Additionally, allowing the fresh air to make contact with your juice regularly will also help speed up the steeping process. Why this is, I really can’t say. You will certainly notice the color change in your juice from this process if you vape anything over 3mg, but I believe that to be completely unrelated to flavor…it merely happens along a similar timeline. The color change itself is from oxidation of the nicotine. Higher nic concentrations will result in a darker final product as the nicotine oxidizes, but as I said earlier, a definitive color change is not a reliable indicator of a well steeped juice, but a well steeped juice, using my process, will almost always result in a darkened juice.
On that note, the question remains, what’s the best way to steep e-liquid? My answer, and this is another topic open for debate, is simple, time. A year ago, I would have said (and did!) “there is no substitute for time,” and while I still believe that, there are ways of speeding up the process that I will address in the near future with a “Speed Steeping” post, but for now, time is the key. If you’re about to ask “Well how long does it take Mr. Rater?” the answer is simple, and something one of my old chef instructors used to say to anyone that asked how long to cook something for, “Until it’s done“. Every juice is different, but here are some reasonable guidelines:
- Tobaccos and other dark flavored juice (coffee, chocolate, graham cracker) tends to take longer
- Fruit blends tend to be ready sooner, often requiring no additional steeping time beyond what the USPS generously provides
- High VG juice can take longer, and vice versa
- Custards can take a very, very long time to reach their maximum potential
- Anything utilizing TFA’s Ripe Banana can take a while to mellow
The fact is, juice is a complex blend of different elements and quite often, it’s not very good until those different flavors have a chance to meld into a singular, cohesive flavor profile…think about how much better a hearty stew tastes a day or two after it’s been sitting in the fridge.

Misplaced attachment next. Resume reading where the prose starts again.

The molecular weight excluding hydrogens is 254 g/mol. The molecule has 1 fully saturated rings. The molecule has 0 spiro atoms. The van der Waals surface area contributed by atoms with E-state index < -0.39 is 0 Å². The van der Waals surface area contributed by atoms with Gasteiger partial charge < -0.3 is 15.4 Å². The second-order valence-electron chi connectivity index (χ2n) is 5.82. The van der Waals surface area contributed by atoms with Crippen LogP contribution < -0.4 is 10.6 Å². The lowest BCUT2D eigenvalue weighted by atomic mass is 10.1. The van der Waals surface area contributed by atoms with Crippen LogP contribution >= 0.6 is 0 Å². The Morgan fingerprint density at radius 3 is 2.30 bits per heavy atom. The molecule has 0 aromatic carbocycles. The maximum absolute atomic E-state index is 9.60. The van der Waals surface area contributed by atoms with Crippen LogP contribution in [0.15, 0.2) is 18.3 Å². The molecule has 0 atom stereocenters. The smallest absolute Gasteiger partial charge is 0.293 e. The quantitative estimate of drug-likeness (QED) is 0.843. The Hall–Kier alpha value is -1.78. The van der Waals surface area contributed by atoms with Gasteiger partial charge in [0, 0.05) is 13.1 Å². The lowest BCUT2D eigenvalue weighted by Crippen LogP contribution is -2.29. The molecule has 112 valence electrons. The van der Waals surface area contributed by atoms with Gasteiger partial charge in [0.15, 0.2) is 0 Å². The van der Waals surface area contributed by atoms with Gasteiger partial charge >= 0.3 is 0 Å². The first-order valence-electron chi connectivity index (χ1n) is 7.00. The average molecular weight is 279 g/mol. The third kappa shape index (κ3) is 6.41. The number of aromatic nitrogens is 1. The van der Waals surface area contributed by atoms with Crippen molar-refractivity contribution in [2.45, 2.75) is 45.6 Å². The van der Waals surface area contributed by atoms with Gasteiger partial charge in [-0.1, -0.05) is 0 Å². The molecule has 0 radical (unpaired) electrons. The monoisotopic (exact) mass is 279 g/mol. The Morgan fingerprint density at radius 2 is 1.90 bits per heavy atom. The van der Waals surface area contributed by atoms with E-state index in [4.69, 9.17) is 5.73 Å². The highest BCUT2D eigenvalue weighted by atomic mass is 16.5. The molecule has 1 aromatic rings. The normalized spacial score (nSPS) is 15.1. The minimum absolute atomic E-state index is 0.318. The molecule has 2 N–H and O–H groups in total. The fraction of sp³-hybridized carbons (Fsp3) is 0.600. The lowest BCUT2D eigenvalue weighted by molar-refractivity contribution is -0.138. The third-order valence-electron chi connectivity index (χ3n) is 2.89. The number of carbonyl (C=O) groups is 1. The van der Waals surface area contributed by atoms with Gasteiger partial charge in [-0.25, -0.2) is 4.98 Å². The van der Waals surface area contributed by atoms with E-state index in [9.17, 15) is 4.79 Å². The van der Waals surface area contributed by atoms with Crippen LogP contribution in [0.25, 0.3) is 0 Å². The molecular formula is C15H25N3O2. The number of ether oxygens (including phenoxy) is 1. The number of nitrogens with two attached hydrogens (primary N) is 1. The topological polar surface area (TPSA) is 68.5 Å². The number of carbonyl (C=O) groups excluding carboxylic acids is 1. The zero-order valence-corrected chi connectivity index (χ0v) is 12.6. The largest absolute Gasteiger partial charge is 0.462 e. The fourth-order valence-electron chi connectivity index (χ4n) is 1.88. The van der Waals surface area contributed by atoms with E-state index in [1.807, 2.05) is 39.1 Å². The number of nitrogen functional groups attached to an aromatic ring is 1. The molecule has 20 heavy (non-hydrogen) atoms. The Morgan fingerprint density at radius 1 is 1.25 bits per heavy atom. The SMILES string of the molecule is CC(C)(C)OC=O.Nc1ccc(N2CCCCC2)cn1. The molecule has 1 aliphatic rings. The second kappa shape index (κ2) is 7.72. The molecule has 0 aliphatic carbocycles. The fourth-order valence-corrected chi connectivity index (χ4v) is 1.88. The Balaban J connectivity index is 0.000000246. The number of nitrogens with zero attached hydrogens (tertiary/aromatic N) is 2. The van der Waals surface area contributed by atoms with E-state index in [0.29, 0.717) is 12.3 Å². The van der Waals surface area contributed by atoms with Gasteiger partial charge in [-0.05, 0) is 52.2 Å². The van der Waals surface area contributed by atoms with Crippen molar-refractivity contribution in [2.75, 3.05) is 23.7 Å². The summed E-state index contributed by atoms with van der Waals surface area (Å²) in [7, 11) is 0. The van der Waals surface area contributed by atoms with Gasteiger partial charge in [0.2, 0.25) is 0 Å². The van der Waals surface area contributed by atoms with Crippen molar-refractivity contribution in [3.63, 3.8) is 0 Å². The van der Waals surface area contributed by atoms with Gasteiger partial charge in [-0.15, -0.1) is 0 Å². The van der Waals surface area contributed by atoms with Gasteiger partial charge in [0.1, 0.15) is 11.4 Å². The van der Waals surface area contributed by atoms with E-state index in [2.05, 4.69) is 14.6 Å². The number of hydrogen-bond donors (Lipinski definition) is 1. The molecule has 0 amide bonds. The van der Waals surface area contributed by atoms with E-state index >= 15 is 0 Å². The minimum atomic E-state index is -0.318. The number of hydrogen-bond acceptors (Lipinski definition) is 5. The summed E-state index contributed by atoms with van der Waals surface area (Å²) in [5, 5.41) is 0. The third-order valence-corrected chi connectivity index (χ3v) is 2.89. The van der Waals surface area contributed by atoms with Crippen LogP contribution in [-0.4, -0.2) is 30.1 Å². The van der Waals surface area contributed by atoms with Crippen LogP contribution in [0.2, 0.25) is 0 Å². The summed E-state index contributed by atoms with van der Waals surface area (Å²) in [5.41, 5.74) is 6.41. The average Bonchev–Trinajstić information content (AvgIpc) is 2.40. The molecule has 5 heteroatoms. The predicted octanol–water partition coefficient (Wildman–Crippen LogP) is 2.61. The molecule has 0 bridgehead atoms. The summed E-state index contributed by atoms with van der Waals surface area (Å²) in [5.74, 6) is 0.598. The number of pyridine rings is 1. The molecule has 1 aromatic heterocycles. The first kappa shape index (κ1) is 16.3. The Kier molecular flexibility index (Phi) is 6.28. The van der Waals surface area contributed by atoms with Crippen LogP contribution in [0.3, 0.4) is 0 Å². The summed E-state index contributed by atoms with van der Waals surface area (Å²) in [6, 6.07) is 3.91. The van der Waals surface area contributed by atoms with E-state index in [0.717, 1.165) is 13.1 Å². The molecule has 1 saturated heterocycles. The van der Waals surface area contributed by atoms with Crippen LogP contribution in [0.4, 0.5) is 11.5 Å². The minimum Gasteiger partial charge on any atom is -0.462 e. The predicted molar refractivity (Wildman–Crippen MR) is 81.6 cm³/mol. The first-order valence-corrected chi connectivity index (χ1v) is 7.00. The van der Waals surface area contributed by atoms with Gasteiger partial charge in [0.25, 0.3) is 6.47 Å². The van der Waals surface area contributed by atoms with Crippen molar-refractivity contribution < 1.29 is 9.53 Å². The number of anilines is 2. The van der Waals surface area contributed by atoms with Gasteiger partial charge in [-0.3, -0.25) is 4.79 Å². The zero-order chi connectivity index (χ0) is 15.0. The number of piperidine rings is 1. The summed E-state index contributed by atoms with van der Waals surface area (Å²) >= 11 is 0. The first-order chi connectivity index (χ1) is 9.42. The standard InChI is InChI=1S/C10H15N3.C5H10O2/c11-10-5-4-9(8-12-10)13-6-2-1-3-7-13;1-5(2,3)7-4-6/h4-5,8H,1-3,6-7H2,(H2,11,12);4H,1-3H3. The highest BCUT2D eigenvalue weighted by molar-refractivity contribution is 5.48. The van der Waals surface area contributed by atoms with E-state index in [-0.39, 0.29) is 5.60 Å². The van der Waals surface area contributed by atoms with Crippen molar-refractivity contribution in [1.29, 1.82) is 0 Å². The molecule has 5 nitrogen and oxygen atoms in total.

So, here is the process I use for steeping every juice I receive for review (unless the vendor specifically requests that the juice be reviewed fresh from the mailbox):
- Upon receipt, each bottle is shaken vigorously, opened, old air is squeezed out, new air enters
- The bottle then goes into the steeping drawer (cap on), in the order they were received so that I can better keep track of what’s next for review
- Each and every day the bottles are shaken, opened, and given a minute or two to breathe before they’re recapped and placed back in the drawer
- This process continues with every bottle until it is ready for review, usually ~3-4 weeks
- I also give every bottle a single night in the drawer, uncapped, just before review to help dissipate any of the volatile perfume-y/floral notes that some flavors (i.e. pomegranate, blackberry, and anything alcohol based) are burdened with
- If at that point, when I sit down with the juice to begin the review it still doesn’t taste right, I will occasionally attempt a hot water bath (sometimes even two) to see if there is any difference in flavor…to date, this has had no effect on bottles that have already been properly steeped using the above method
I know there are many other steeping methods (i.e. hot rice, UC, crockpot), and as I mentioned earlier, those will be addressed in an upcoming post, but this is my tried and true method, and it works. I am hopeful that this will help out a few people who can’t understand why everyone goes gaga for something like Indigo’s tobacco flavors, when all they taste is hot gasoline and burning tree bark. Treat your juice right and it will undoubtedly return the favor when the time comes.